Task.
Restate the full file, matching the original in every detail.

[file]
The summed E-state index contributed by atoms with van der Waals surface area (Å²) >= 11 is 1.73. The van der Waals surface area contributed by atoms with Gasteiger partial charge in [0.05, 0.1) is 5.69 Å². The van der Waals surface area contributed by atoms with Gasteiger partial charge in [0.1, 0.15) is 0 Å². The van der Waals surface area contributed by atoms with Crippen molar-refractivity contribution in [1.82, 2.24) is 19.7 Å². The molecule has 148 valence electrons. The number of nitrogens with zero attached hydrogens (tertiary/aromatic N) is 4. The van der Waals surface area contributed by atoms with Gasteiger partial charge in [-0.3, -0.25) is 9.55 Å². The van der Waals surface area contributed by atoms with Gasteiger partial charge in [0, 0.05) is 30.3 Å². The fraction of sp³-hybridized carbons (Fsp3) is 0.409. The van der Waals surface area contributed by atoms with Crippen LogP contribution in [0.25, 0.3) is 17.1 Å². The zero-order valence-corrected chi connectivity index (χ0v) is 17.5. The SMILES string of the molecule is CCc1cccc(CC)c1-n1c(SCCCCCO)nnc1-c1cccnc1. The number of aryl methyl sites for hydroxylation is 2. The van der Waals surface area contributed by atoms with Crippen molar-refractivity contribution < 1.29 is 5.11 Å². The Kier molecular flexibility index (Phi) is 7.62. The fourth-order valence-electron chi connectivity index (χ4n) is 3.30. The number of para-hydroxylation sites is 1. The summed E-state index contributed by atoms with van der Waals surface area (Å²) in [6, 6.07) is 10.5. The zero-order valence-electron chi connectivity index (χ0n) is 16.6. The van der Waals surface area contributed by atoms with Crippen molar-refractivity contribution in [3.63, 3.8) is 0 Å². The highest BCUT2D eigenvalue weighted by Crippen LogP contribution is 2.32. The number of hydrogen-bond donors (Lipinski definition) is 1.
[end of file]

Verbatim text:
The summed E-state index contributed by atoms with van der Waals surface area (Å²) >= 11 is 1.73. The van der Waals surface area contributed by atoms with Gasteiger partial charge in [0.05, 0.1) is 5.69 Å². The van der Waals surface area contributed by atoms with Gasteiger partial charge in [0.1, 0.15) is 0 Å². The van der Waals surface area contributed by atoms with Crippen molar-refractivity contribution in [1.82, 2.24) is 19.7 Å². The molecule has 148 valence electrons. The number of nitrogens with zero attached hydrogens (tertiary/aromatic N) is 4. The van der Waals surface area contributed by atoms with Gasteiger partial charge in [-0.3, -0.25) is 9.55 Å². The van der Waals surface area contributed by atoms with Gasteiger partial charge in [0, 0.05) is 30.3 Å². The fraction of sp³-hybridized carbons (Fsp3) is 0.409. The van der Waals surface area contributed by atoms with Crippen LogP contribution in [0.25, 0.3) is 17.1 Å². The zero-order valence-corrected chi connectivity index (χ0v) is 17.5. The SMILES string of the molecule is CCc1cccc(CC)c1-n1c(SCCCCCO)nnc1-c1cccnc1. The number of aryl methyl sites for hydroxylation is 2. The van der Waals surface area contributed by atoms with Crippen molar-refractivity contribution < 1.29 is 5.11 Å². The Kier molecular flexibility index (Phi) is 7.62. The fourth-order valence-electron chi connectivity index (χ4n) is 3.30. The number of para-hydroxylation sites is 1. The summed E-state index contributed by atoms with van der Waals surface area (Å²) in [6, 6.07) is 10.5. The zero-order valence-electron chi connectivity index (χ0n) is 16.6. The van der Waals surface area contributed by atoms with Crippen molar-refractivity contribution in [3.63, 3.8) is 0 Å². The highest BCUT2D eigenvalue weighted by Crippen LogP contribution is 2.32. The number of hydrogen-bond donors (Lipinski definition) is 1.